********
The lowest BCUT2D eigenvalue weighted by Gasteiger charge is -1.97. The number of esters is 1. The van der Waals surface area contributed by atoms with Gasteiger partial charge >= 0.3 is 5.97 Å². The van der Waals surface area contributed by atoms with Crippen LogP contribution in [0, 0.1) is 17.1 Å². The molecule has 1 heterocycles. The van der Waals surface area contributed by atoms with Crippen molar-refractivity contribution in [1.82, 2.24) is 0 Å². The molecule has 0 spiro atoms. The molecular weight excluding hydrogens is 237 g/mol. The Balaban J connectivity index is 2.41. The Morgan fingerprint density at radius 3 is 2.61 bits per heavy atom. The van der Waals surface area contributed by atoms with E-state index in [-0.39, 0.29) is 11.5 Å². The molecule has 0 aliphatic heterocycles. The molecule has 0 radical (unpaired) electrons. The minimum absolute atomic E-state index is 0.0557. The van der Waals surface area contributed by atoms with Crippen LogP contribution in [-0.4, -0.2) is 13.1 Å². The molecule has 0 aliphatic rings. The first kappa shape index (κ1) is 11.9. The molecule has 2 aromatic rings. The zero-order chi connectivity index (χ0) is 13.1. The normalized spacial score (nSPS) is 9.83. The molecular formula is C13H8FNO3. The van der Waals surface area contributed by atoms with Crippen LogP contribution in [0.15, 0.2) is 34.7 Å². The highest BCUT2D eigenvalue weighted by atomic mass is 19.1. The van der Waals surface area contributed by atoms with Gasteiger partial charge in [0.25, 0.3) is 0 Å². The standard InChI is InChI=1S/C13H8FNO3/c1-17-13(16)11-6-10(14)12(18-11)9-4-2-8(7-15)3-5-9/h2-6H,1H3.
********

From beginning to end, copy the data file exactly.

The lowest BCUT2D eigenvalue weighted by Gasteiger charge is -1.97. The number of esters is 1. The van der Waals surface area contributed by atoms with Gasteiger partial charge >= 0.3 is 5.97 Å². The van der Waals surface area contributed by atoms with Crippen LogP contribution in [0, 0.1) is 17.1 Å². The molecule has 1 heterocycles. The van der Waals surface area contributed by atoms with Crippen molar-refractivity contribution in [1.82, 2.24) is 0 Å². The molecule has 0 spiro atoms. The molecular weight excluding hydrogens is 237 g/mol. The Balaban J connectivity index is 2.41. The Morgan fingerprint density at radius 3 is 2.61 bits per heavy atom. The van der Waals surface area contributed by atoms with E-state index in [-0.39, 0.29) is 11.5 Å². The molecule has 0 aliphatic heterocycles. The molecule has 0 radical (unpaired) electrons. The minimum absolute atomic E-state index is 0.0557. The van der Waals surface area contributed by atoms with Crippen LogP contribution in [-0.4, -0.2) is 13.1 Å². The molecule has 0 aliphatic rings. The first kappa shape index (κ1) is 11.9. The molecule has 2 aromatic rings. The zero-order chi connectivity index (χ0) is 13.1. The normalized spacial score (nSPS) is 9.83. The molecular formula is C13H8FNO3. The van der Waals surface area contributed by atoms with Crippen LogP contribution in [0.15, 0.2) is 34.7 Å². The highest BCUT2D eigenvalue weighted by atomic mass is 19.1. The van der Waals surface area contributed by atoms with Gasteiger partial charge in [0.25, 0.3) is 0 Å². The standard InChI is InChI=1S/C13H8FNO3/c1-17-13(16)11-6-10(14)12(18-11)9-4-2-8(7-15)3-5-9/h2-6H,1H3.